Friday, June 12, 2020

Whites riot, loot, murder blacks: Tulsa, 1921

Nermeen Shaikh, Amy Goodman (, Black Wall Street; Eds., Wisdom Quarterly
Democracy Now! tells the story of Black Wall St. bombed by US military

As protests against police continue over their killing of blacks today (such as Terence Crutcher, Trevon Martin, George Floyd, Breonna Taylor, Philando Castille, etc. ad nauseum), Democracy Now! looks at "The Night Tulsa Burned" by the History Channel.

It is the hidden history of Tulsa, Oklahoma's white-against-black race massacre. It was May 31-June 1, 1921 when a giant white mob -- stirred up by the local paper -- killed an estimated 300 blacks. Their corpses were hidden and are still being dug up in forensic excavations. After a young black shoe shiner Diamond Dick Rowland, 19, stepped on the toe of his young white co-worker, a female elevator operator Sarah Page, 17, he was accused of assaulting her.

She was not interested in pressing charges, but an editorial called for a lynching. Over two days infuriated white mobs set fire to black businesses, homes, and Christian churches in Greenwood, a thriving black business district known at the time as the "Black Wall Street" of America. Local white police distributed guns and passed them out to whites, handing out ribbons as if to deputize them, and ordering them to "Get you a ]n-word]."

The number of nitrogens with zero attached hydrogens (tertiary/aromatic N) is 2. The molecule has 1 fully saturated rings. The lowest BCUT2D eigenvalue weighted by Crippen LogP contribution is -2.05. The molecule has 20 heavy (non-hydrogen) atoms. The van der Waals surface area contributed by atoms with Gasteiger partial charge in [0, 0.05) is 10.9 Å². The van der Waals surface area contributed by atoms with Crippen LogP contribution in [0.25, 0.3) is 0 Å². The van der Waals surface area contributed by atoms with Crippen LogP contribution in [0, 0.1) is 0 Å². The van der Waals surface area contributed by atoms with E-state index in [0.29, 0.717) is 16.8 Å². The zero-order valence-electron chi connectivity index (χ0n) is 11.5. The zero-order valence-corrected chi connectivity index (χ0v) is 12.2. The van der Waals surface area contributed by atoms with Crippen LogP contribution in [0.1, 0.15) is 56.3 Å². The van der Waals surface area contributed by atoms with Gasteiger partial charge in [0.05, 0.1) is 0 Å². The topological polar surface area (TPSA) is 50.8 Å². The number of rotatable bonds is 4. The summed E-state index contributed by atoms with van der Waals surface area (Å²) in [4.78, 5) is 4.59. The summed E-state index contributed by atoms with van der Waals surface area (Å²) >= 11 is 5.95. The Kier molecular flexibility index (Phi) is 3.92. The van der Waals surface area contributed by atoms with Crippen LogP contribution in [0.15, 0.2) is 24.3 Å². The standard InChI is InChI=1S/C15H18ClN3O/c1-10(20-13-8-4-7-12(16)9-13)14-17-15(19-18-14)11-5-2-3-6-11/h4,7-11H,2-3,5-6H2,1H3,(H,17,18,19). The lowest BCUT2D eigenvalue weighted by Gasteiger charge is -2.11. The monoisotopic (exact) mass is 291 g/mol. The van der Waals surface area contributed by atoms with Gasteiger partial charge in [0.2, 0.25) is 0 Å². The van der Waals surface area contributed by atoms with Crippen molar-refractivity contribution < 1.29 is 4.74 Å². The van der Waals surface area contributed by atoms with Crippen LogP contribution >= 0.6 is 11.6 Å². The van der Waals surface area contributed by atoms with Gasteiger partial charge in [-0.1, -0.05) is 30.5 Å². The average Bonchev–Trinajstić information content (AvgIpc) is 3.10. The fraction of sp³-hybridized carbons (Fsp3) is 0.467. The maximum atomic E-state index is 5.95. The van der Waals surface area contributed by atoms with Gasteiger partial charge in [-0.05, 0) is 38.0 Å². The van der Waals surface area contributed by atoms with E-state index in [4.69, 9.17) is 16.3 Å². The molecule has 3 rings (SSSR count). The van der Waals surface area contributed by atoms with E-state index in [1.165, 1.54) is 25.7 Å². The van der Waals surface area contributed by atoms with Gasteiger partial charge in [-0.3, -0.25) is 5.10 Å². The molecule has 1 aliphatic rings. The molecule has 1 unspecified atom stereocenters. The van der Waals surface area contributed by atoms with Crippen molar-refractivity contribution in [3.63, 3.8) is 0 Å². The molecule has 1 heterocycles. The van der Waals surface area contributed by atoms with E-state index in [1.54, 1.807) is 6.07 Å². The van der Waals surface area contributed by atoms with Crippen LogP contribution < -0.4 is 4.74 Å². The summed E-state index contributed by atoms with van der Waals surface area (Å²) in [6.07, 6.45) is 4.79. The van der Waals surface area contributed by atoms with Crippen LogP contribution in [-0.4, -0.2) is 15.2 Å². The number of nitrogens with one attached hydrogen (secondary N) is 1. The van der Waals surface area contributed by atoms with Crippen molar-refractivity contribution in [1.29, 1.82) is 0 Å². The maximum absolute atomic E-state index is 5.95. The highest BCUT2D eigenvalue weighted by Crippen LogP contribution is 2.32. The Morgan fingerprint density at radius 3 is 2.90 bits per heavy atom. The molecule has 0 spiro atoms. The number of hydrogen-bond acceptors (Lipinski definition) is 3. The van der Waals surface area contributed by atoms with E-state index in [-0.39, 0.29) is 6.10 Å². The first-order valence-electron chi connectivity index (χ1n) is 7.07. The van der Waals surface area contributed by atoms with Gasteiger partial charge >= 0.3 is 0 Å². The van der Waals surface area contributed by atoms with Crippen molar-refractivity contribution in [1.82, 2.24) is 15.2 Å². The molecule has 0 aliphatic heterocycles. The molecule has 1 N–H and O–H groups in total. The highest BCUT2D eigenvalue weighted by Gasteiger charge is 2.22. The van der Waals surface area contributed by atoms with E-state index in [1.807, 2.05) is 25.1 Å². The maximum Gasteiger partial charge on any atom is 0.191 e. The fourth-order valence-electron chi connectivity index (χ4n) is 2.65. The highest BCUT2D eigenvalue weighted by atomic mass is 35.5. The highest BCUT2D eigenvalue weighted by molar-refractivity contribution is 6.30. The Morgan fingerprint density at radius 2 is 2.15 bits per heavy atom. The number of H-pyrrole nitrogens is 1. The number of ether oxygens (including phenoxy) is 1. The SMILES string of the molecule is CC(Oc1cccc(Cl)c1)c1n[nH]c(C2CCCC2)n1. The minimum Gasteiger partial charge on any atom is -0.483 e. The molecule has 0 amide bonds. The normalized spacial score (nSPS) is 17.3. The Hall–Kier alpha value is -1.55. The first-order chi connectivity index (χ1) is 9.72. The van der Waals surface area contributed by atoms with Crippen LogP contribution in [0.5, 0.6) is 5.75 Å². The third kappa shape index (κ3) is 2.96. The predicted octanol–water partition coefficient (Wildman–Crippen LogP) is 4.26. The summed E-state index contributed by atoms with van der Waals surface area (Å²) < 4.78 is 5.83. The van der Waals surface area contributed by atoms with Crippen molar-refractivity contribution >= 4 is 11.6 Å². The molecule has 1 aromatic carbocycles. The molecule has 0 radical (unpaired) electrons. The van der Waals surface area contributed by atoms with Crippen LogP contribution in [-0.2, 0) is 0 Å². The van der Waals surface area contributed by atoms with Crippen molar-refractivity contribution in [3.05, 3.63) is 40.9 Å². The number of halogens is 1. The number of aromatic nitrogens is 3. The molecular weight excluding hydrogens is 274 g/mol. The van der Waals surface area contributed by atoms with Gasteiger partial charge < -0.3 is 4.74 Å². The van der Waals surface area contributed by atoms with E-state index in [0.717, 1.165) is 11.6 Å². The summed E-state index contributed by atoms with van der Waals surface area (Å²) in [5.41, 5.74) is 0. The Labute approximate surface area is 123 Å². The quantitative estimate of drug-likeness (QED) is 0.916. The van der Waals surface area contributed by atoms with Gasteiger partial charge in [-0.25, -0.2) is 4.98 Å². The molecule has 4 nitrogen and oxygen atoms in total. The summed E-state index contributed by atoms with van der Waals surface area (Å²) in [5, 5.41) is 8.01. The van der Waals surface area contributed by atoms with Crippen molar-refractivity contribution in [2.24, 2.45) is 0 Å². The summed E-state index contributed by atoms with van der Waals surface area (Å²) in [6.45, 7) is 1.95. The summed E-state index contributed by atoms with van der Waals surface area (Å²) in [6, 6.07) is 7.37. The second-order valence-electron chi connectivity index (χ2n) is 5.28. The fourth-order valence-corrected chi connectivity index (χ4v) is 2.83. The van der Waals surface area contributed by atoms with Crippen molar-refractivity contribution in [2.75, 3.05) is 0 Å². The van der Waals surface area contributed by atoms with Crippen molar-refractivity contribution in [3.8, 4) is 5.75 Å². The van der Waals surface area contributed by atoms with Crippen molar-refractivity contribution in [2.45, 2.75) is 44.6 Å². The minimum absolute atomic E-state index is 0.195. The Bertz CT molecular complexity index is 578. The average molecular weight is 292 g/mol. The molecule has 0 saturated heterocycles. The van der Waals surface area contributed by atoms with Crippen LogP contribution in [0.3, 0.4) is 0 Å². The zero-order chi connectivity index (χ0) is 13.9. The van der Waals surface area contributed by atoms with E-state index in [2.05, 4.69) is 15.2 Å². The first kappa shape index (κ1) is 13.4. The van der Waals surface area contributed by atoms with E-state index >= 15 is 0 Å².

The U.S. Army joined the pogrom and massacre, bombing Black Wall Street from the air with barrel bombs and other incendiary devices. When the smoke cleared, the black area lay in ruins. Many blacks left to never return. The white National Guard rounded up thousands of others and detained them at various locations around the city.

DN! speaks with author and attorney Hannibal B. Johnson (, who examines this history in his book, Black Wall Street: From Riot to Renaissance in Tulsa’s Historic Greenwood District.

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